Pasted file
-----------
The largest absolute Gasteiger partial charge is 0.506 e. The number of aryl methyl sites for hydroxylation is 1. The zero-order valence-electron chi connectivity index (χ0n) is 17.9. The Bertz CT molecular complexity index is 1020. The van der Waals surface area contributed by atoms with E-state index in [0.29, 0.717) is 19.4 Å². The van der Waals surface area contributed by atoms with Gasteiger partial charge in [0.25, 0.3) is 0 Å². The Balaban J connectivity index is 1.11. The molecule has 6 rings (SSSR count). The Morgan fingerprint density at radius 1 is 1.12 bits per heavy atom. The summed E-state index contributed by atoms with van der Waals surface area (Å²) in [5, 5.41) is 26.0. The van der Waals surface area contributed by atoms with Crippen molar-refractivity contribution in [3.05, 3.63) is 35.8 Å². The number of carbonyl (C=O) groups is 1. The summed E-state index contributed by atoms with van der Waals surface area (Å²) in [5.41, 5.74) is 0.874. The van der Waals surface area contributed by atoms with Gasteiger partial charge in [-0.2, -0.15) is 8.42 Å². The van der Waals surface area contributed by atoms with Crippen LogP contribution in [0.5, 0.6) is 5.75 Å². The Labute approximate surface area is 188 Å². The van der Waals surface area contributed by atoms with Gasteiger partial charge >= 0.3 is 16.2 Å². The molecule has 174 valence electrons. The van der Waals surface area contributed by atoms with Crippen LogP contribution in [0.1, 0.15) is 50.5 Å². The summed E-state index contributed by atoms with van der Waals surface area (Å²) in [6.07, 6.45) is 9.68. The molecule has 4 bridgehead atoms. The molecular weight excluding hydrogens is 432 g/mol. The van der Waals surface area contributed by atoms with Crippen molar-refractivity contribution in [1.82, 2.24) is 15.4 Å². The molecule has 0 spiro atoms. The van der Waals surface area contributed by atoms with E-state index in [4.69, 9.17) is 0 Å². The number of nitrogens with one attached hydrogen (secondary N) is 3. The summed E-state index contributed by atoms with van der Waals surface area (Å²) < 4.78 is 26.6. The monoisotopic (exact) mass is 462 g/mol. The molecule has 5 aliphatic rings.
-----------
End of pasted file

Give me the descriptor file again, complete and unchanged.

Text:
The largest absolute Gasteiger partial charge is 0.506 e. The number of aryl methyl sites for hydroxylation is 1. The zero-order valence-electron chi connectivity index (χ0n) is 17.9. The Bertz CT molecular complexity index is 1020. The van der Waals surface area contributed by atoms with E-state index in [0.29, 0.717) is 19.4 Å². The van der Waals surface area contributed by atoms with Gasteiger partial charge in [0.25, 0.3) is 0 Å². The Balaban J connectivity index is 1.11. The molecule has 6 rings (SSSR count). The Morgan fingerprint density at radius 1 is 1.12 bits per heavy atom. The summed E-state index contributed by atoms with van der Waals surface area (Å²) in [5, 5.41) is 26.0. The van der Waals surface area contributed by atoms with Crippen molar-refractivity contribution in [3.05, 3.63) is 35.8 Å². The number of carbonyl (C=O) groups is 1. The summed E-state index contributed by atoms with van der Waals surface area (Å²) in [5.41, 5.74) is 0.874. The van der Waals surface area contributed by atoms with Gasteiger partial charge in [-0.2, -0.15) is 8.42 Å². The van der Waals surface area contributed by atoms with Crippen LogP contribution in [0.5, 0.6) is 5.75 Å². The Labute approximate surface area is 188 Å². The van der Waals surface area contributed by atoms with Gasteiger partial charge >= 0.3 is 16.2 Å². The molecule has 174 valence electrons. The van der Waals surface area contributed by atoms with Crippen LogP contribution in [0.1, 0.15) is 50.5 Å². The summed E-state index contributed by atoms with van der Waals surface area (Å²) in [6.07, 6.45) is 9.68. The molecule has 4 bridgehead atoms. The molecular weight excluding hydrogens is 432 g/mol. The van der Waals surface area contributed by atoms with Crippen molar-refractivity contribution in [1.82, 2.24) is 15.4 Å². The molecule has 0 spiro atoms. The van der Waals surface area contributed by atoms with E-state index in [4.69, 9.17) is 0 Å². The number of nitrogens with one attached hydrogen (secondary N) is 3. The summed E-state index contributed by atoms with van der Waals surface area (Å²) < 4.78 is 26.6. The monoisotopic (exact) mass is 462 g/mol. The molecule has 5 aliphatic rings.